And, one after another, Ibero-American leaders made thinly veiled, very public calls for democratic reforms in Cuba.

"True democracy requires respect of individuals, of their fundamental rights, of their capacity for free initiative: In short, respect for freedom," said Portuguese President Jorge Sampaio at the inauguration ceremony.

Panama's President Mireya Moscoso said restrictions on political and personal freedoms were "unacceptable and discriminatory measures that have no place in today's world order."

Castro
Castro
Castro, listening during the summit, where his guests spoke of democracy; as host he said: "We listened politely to their advice with the half-smile of Mona Lisa and the biblical patience of Job."  

Perhaps the speech most painful to Cuba came from President Ernesto Zedillo of Mexico, a country which has been a close, even unconditional ally of communist Cuba, despite its own close ties to Washington.

"There can be no sovereign nations without free men and women -- men and women who can freely exercise their essential freedoms, freedom of thought and opinion, freedom of participation, freedom of dissent, freedom to choose," said Zedillo.

'Our silence would have been misinterpreted'

How does Cuba justify the criticisms from its regional "friends"?

Havana's explanation is that they are all buckling under pressure from Washington, that they must make concessions to the United States because of their economic dependence on what it dubs "the empire."

Ibero-American leaders, however, have another explanation. Since the summits began, they say, they have been waiting patiently for Cuba to show signs of political reform.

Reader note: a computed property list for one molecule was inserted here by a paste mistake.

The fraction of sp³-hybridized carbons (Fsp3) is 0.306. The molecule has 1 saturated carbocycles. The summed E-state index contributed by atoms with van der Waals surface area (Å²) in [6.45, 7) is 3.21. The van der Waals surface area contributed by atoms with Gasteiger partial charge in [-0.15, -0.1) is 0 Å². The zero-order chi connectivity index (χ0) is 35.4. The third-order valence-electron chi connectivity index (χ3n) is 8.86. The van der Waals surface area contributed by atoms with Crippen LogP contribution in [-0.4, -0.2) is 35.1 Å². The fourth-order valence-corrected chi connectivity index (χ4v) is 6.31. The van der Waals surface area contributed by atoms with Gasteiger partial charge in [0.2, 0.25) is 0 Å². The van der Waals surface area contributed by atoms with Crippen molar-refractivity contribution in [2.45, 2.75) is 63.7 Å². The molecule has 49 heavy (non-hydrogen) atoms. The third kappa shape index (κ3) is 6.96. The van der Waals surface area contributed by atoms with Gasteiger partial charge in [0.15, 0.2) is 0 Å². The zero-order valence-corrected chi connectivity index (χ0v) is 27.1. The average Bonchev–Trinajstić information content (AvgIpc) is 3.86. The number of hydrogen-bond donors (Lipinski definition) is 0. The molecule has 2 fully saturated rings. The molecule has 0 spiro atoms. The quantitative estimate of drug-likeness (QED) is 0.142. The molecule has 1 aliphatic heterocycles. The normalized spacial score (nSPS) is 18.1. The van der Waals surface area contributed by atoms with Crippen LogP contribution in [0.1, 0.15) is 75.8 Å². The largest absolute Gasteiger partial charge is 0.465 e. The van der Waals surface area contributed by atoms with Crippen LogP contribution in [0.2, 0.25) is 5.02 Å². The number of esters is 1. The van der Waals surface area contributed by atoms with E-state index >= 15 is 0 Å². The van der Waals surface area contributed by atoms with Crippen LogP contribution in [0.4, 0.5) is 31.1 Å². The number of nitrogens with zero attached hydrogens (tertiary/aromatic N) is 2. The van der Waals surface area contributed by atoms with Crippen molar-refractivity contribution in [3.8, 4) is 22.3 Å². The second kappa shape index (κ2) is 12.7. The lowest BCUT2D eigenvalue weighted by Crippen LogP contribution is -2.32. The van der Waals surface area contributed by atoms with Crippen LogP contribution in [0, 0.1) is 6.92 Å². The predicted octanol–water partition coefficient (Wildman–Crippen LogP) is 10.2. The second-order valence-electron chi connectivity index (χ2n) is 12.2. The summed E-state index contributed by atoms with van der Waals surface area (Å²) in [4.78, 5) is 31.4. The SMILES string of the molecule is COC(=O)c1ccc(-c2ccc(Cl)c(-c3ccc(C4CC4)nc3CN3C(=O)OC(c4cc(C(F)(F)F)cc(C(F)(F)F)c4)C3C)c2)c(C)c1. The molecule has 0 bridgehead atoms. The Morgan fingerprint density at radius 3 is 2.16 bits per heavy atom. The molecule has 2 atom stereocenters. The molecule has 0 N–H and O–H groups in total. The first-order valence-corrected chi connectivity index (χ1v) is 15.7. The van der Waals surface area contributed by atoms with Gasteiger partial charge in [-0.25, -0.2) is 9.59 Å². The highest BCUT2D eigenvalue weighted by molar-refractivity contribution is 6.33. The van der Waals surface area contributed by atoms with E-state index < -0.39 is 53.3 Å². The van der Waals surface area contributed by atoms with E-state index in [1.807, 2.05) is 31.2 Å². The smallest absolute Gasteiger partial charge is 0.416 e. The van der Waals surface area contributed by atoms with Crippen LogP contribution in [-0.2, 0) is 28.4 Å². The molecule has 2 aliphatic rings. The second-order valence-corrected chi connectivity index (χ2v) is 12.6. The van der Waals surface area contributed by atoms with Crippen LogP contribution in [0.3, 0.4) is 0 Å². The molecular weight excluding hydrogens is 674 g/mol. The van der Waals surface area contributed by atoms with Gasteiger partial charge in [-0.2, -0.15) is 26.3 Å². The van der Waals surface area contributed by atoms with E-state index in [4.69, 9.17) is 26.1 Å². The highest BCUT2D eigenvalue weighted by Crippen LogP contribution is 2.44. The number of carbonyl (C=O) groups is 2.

Regional leaders have, time and again, expressed their condemnation of the U.S. economic embargo against Cuba. But while they oppose U.S. attempts to isolate Cuba economically and politically, many believe the time has come to take Cuba to task on its stated commitment to democracy and pluralism.

Castro and King Juan Carlos
Cuba's communist leader, left, and Spain's king in conversation  

"We could not come to Cuba and remain silent," said one head of state, who requested anonymity. "Our silence would have been misinterpreted as approval."

Will seeing be believing?

Interestingly, Cuban authorities took a gamble and broadcast the Ibero-American leaders' speeches live on state-run television.

At the same time, Castro described his internal opposition as a U.S. fabrication -- "virtual reality," to use his words.

But the fact that Cuban authorities referred to opponents numerous times in recent days, if only to dismiss them, has given them a spotlight they did not have before.

Whatever the effect all this will have on the Cuban people, they have never seen anything like it before.


RELATED STORIES:
CNN Analysis
  • y: archives -- Americas

CNN World -- Americas

CNNenEspanol.com

CNNemPortuguês.com

CNN In-Depth: The Papal visit to Cuba

RELATED SITES:
U.S. State Department: The U.S. and Cuba
CubaWeb - National web site of the Republic of Cuba
The Cuban American National Foundation
LatinWorld: Cuba